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A rendering of the Tesla Model S Plaid.Courtesy of manufacturer

Before other car companies could really catch up, Tesla is pulling ahead again. Earlier this week, Elon Musk’s electric car company revealed new versions of the Model S sedan and Model X SUV featuring new interiors and more driving range.

The Model S, in particular, was getting stale, having been on the market since 2012. The fact it could still hold its own against the new electric Porsche Taycan is a testament to how far ahead of the competition Tesla was. Nevertheless, sales were trending down the last few years, and the Taycan showed there was room for improvement.

By normal auto-industry standards, the Model S was past due for retirement; vehicles usually have a seven-year lifecycle before being replaced with all-new models. But Tesla is not a normal auto industry player; it’s valued differently by the market and buoyed by the absurd claims (which sometimes come true) of its eccentric CEO. Tesla can seemingly get away with anything.

Well, almost anything. Not even Tesla’s immense brand power could compensate for stale products facing increasing competition. The new Model S and X came just in time.

To all but the geekiest of Tesla fans, the new S and X look the same as the old ones. The big changes are under the surface. Both vehicles have a new interior, featuring a U-shaped steering wheel reminiscent of the sci-fi cars from the popular Cyberpunk 2077 videogame – which Musk is a fan of – and a new landscape-oriented central touch screen. Rear-seat passengers get new seats and a new touch screen of their own.

The new sedan and SUV can be ordered with the long-awaited Plaid tri-motor powertrain, which has one motor for the front axle and two for the rear. It’s something other automakers, including BMW, had talked about, but Tesla beat them to the punch.

Having three motors endows the top-of-the-line Model S Plaid+ with supercar-level horsepower (more than 1,100 hp) and a driving range comparable to a frugal diesel hatchback (up to an estimated 837 km). Even if the real-world driving range turns out to be, say, 150 km less, it’s still impressive.

The new models don’t use new battery cells. Instead, they have more advanced versions of Tesla’s current 18650 cells, which, combined with better thermal management of the battery pack, give the new Model S more consistent performance, according to the company. Consistent, repeatable performance is one area where the old Model S was trounced by the Porsche Taycan.

“This Model S Plaid will be the first production car ever that is able to go 0 to 60 miles an hour in under two seconds,” Tesla CEO Elon Musk said during the company’s recent fourth-quarter earnings call.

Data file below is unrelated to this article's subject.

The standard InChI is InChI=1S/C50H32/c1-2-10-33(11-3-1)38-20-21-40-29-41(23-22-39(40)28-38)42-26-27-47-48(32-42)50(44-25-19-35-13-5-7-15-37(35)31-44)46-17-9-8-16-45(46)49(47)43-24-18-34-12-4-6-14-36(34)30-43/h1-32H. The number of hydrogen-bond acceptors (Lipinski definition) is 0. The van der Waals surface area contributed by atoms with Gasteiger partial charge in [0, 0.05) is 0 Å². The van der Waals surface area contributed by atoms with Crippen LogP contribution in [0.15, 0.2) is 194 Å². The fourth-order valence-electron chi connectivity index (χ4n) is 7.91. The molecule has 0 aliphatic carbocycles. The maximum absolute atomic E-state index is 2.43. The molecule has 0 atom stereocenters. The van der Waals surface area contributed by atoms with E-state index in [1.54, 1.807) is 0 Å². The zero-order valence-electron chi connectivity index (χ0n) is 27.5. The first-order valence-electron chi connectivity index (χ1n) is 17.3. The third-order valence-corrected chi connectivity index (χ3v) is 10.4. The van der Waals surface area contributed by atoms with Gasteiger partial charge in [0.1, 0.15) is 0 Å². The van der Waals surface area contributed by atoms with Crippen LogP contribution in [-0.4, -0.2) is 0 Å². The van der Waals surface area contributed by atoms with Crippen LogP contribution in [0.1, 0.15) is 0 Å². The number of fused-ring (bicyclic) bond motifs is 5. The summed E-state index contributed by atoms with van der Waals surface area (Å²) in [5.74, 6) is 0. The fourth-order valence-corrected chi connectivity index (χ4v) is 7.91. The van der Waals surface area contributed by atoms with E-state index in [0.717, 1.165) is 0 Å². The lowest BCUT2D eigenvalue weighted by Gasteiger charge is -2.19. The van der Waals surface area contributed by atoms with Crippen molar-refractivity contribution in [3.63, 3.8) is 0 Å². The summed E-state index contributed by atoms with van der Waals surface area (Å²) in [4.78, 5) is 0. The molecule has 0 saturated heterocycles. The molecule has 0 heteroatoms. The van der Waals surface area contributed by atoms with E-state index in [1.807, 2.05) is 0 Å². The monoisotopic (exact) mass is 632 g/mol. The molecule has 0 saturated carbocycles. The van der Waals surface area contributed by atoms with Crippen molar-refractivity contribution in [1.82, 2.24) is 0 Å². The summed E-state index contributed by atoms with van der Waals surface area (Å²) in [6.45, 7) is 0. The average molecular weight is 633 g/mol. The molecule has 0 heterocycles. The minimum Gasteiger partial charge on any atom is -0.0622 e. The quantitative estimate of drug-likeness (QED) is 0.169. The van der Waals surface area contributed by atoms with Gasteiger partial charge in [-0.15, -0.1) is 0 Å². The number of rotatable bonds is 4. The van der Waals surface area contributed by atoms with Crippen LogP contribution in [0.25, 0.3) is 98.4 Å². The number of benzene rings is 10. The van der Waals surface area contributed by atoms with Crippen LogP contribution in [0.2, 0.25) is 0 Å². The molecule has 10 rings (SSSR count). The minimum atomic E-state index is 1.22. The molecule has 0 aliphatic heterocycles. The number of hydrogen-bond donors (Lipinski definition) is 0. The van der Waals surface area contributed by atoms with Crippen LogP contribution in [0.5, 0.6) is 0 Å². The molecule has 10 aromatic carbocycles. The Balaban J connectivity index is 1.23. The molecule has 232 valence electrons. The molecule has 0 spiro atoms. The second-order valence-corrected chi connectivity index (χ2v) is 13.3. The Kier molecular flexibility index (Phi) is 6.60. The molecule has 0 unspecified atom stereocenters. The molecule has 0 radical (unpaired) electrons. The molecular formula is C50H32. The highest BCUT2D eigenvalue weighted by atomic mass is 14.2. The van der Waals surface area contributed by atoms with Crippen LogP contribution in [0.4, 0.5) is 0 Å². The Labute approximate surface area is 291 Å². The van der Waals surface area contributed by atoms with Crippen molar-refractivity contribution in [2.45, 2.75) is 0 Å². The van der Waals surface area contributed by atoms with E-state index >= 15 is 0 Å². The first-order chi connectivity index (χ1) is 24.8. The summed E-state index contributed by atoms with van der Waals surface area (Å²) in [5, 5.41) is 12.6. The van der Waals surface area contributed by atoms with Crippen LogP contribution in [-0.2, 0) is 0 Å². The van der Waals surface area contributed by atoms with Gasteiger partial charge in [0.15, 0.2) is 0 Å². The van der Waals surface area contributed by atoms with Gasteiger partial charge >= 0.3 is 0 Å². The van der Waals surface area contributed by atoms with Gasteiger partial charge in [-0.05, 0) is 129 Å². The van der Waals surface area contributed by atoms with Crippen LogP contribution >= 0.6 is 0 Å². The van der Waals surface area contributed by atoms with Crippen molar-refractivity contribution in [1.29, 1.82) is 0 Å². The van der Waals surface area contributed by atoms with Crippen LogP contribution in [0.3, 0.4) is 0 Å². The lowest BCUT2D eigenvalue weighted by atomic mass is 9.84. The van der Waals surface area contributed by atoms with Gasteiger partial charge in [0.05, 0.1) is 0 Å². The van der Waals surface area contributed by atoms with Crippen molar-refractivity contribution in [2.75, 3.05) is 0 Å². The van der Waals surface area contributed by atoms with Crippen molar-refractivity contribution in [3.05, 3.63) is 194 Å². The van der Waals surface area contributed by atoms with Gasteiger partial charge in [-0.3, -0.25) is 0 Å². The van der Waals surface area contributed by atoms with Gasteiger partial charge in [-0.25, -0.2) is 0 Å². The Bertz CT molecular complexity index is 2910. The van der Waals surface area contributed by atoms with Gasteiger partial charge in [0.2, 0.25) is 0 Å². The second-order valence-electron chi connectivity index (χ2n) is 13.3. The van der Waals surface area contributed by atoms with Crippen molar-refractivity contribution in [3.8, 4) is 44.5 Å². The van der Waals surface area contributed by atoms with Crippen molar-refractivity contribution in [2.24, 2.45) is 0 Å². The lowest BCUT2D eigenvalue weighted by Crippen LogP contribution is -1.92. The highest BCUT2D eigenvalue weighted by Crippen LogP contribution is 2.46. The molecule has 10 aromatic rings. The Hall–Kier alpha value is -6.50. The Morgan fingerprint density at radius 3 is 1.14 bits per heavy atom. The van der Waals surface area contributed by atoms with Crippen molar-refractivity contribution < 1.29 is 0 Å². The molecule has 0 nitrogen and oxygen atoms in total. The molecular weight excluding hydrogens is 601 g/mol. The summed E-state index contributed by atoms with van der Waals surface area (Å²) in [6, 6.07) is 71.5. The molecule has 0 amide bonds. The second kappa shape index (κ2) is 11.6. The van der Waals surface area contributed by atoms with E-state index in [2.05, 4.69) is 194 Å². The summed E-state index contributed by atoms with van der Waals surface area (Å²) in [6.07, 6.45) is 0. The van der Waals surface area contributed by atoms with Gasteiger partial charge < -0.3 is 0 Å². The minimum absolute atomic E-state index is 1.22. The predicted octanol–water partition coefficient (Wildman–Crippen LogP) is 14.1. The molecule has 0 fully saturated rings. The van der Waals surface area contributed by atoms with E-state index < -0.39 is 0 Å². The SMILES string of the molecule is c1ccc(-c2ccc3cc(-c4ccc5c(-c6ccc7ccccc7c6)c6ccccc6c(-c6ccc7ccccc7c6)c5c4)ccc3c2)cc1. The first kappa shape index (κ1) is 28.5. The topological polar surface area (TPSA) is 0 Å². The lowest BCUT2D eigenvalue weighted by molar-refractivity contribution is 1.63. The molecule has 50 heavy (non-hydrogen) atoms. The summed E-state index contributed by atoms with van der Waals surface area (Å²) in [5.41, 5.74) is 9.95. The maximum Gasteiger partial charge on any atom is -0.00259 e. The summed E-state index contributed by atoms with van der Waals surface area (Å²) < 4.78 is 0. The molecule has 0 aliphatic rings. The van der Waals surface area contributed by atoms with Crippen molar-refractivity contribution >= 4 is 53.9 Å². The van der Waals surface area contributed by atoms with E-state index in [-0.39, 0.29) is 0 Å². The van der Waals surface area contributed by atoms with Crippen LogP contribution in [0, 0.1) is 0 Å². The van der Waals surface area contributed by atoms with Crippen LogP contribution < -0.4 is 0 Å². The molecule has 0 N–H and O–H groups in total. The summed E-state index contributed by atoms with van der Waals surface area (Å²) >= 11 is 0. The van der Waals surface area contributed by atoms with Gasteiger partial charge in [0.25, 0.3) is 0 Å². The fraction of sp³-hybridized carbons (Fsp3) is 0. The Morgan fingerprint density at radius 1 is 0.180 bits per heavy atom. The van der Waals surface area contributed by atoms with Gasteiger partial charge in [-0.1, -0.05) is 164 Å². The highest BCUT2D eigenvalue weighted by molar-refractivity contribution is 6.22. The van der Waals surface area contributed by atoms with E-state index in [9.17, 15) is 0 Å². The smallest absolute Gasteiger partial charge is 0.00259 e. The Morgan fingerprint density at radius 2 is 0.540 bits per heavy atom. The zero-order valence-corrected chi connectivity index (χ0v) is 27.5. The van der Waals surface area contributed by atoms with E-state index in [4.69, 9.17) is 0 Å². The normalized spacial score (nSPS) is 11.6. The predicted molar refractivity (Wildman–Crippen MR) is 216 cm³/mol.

Courtesy of manufacturer

The new Model S and X get a revamped interior, including a U-shaped steering wheel and a backseat touch screen.Courtesy of manufacturer

With all these new upgrades, Musk said prices for the Model S are going up by US$10,000. Canadian customers of the new Model S can expect delivery beginning in March, according to the company’s website.

The refresh puts the Model S and X in a better position to face strong new competitors, including the upcoming Audi e-tron GT and the new flagship EQS electric sedan from Mercedes-Benz.

The EQS will go into production in the first half of this year. Few details have been announced, other than the fact it will have a wall-to-wall curved touch-screen dashboard. Remember that this car is coming from the maker of the S-Class, the benchmark full-size luxury land yacht. You can bet Mercedes is going to throw all of its newest, most impressive technology into the EQS, and it’s just one of six new vehicles from Mercedes’ electric EQ sub-brand slated to arrive by 2022.

The new Model X SUV is fresh and ready to go head-to-head with Rivian’s impressive R1S electric SUV, which should be on the road later this year. The R1S will be less expensive, with the first editions starting at $104,000, but is rated at 480 kilometres of driving range compared to the Tesla’s 580 km.

In addition to fending off upcoming rivals, the new Teslas will fare better against old ones. The Model S Plaid+ effectively extends the brand’s range upmarket into the profitable high-performance territory currently dominated by the Porsche Taycan Turbo S, which costs $215,000 in Canada. If Tesla’s performance claims prove true, the top-of-the-line Model S will be quicker, with hundreds of kilometres more driving range, and cost significantly less, starting at $189,990.

These upgrades are exactly what Tesla needed to get new and existing customers to give the Model S and X another look, but not everything about the new cars is so impressive.

The U-shaped steering wheel, while cool, is impractical for a road-going car, since drivers frequently need to reposition their hands. Even worse is the in-car video-game feature, which, if implemented poorly like Tesla’s in-car karaoke feature, could usher in a whole new level of distracted driving that the world really doesn’t need.

Worst of all, on the earnings call, Musk said he is confident Tesla will have Level 5 autonomous-vehicle technology this year, which is, frankly, nuts. Level 5 means a vehicle that can drive itself safely without human supervision in cities and through snowstorms, and the company has shown no evidence of that capability yet. But, this is Tesla; you’ve got to take the good with the crazy.

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